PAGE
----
An overview on targeted personalized medicine is given describing the developments in Japan of lung cancer patients. These new targeted therapies with novel personalized medicine drugs require new implementations, in order to follow and monitor drug efficacy and outcome. Examples from IRESSA (Gefitinib) and TARCEVA (Erlotinib) treatments used in medication of lung cancer patients are presented. Lung cancer is one of the most common causes of cancer mortality in the world. The importance of both the quantification of disease progression, where diagnostic-related biomarkers are being implemented, in addition to the actual measurement of disease-specific mechanisms relating to pathway signalling activation of disease-progressive protein targets is summarised. An outline is also presented, describing changes and adaptations in Japan, meeting the rising costs and challenges. Today, urgent implementation of programs to address these needs has led to a rebuilding of the entire approach of medical evaluation and clinical care. PMID:22685658

Nishimura, Toshihide; Kato, Harubumi; Ikeda, Norihiko; Kihara, Makoto; Nomura, Masaharu; Kato, Yasufumi; Marko-Varga, György

2012-01-01

410

[Nursing care for ovarian cancer patients with intraperitoneal chemotherapy].  

PubMed

Ovarian cancer, known as a "silent killer", is the leading cause of gynecologic cancer death. Standard treatments for ovarian cancer are debulking surgery combined with platinum chemotherapy drugs to prolong the survival of patients. According to clinical trials run by the American Society of Gynecologic Oncology, patients who received intraperitoneal (IP) chemotherapy survived longer on average than patients who received intravenous chemotherapy alone. Thus, intraperitoneal chemotherapy is a new potential approach for treating ovarian cancer patients. However, the toxicities and undesirable complications of IP chemotherapy are the major challenges of this treatment approach. This article helps nurses recognize the toxicities and complications of IP chemotherapy and may be used as reference for future revisions to patient care guidelines. PMID:25631188

Lu, Yu-Ying; Chou, Ju-Fen; Tsao, Lee-Ing; Liang, Shu-Yuan; Wu, Shu-Fang

2015-02-01

411

Advanced ovarian cancer: what should be the standard of care?  

PubMed Central

The standard treatment of advanced ovarian cancer is rapidly changing. As we begin to understand that epithelial ovarian cancer is a heterogeneous disease, our treatment strategies are evolving to include novel biologic drugs that specifically exploit altered pathways. Surgery remains an essential component in the treatment of ovarian cancer; however, the importance of surgical specialization and defining "optimal cytoreduction" as no visible residual disease has been further validated. Ongoing studies are defining the role of neoadjuvant chemotherapy in the upfront treatment of advanced ovarian cancer. In addition, clinical trials are evaluating intraperitoneal, dose dense, antiangiogenic drugs as well as targeted maintenance therapies which will establish new standards of care in the near future. PMID:23346317

2013-01-01

412

The impact of supportive nursing care on the needs of men with prostate cancer: a study across seven European countries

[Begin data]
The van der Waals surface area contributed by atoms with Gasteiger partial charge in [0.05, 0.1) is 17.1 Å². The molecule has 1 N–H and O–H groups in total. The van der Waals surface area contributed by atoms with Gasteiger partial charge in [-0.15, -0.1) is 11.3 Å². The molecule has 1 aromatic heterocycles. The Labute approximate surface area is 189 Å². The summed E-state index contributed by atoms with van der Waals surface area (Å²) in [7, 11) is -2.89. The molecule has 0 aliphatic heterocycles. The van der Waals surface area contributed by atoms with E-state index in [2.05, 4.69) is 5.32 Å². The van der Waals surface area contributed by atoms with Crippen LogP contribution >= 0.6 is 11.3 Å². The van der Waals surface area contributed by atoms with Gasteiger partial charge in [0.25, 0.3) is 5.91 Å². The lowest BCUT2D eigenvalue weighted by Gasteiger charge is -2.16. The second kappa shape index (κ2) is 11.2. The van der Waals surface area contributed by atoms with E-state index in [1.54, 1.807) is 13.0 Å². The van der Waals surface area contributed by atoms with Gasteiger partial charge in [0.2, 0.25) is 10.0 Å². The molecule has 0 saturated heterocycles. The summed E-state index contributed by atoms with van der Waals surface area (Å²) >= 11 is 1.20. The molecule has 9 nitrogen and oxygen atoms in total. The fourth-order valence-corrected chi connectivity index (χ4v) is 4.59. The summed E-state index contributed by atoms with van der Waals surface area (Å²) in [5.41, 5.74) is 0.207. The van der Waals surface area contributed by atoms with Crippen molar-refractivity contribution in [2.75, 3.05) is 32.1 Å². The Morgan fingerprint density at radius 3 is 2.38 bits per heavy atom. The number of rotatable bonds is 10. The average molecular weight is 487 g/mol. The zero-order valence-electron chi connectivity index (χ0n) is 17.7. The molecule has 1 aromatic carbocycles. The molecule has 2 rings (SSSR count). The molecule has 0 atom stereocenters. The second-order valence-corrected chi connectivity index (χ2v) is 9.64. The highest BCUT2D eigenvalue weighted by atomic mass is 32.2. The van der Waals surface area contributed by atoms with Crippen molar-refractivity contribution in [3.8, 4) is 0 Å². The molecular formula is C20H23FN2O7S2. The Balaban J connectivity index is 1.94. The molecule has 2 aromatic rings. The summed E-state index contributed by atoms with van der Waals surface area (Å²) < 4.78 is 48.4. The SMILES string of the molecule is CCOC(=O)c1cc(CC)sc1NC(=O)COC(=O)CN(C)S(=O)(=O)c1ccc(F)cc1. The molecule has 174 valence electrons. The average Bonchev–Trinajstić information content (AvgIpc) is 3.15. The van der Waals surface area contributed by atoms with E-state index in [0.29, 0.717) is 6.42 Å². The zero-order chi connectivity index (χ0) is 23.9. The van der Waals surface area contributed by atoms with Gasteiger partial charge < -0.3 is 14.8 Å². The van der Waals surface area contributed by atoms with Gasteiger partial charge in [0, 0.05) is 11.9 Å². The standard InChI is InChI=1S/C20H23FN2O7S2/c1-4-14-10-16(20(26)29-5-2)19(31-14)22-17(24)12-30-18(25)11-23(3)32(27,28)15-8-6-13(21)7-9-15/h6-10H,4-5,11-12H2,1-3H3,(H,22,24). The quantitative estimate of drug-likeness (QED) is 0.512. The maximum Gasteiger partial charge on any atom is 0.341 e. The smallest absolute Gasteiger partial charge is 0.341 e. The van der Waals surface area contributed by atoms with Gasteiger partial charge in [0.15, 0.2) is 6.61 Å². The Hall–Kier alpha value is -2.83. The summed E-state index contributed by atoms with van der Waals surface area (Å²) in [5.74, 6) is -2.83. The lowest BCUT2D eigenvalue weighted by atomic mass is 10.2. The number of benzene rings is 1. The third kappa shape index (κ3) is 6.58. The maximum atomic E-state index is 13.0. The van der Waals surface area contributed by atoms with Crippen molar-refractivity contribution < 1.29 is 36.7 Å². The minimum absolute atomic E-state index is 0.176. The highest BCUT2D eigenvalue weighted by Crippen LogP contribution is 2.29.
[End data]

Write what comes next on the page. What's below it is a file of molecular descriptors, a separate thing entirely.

PubMed Central

Background: Prostate cancer is for many men a chronic disease with a long life expectancy after treatment. The impact of prostate cancer therapy on men has been well defined, however, explanation of the consequences of cancer treatment has not been modelled against the wider variables of long-term health-care provision. The aim of this study was to explore the parameters of unmet supportive care needs in men with prostate cancer in relation to the experience of nursing care. Methods: A survey was conducted among a volunteer sample of 1001 men with prostate cancer living in seven European countries. Results: At the time of the survey, 81% of the men had some unmet supportive care needs including psychological, sexual and health system and information needs. Logistic regression indicated that lack of post-treatment nursing care significantly predicted unmet need. Critically, men's contact with nurses and/or receipt of advice and support from nurses, for several different aspects of nursing care significantly had an impact on men's outcomes. Conclusion: Unmet need is related not only to disease and treatment factors but is also associated with the supportive care men received. Imperative to improving men's treatment outcomes is to also consider the access to nursing and the components of supportive care provided, especially after therapy. PMID:24064968

Cockle-Hearne, J; Charnay-Sonnek, F; Denis, L; Fairbanks, H E; Kelly, D; Kav, S; Leonard, K; van Muilekom, E; Fernandez-Ortega, P; Jensen, B T; Faithfull, S

2013-01-01

413

General Information: Chiropractors provide a valuable health care service to the general public. These health care  

E-print Network

. Different chiropractic colleges emphasize different approaches. As such, students must determine which specific chiropractic colleges and determine which one(s) provide the type of education they desire. Links curriculum for Chiropractic College is fairly uniform for accredited schools. Courses required

Walker, Lawrence R.

414

[Professional practice of nurses who care for cancer patients in general hospitals].  

PubMed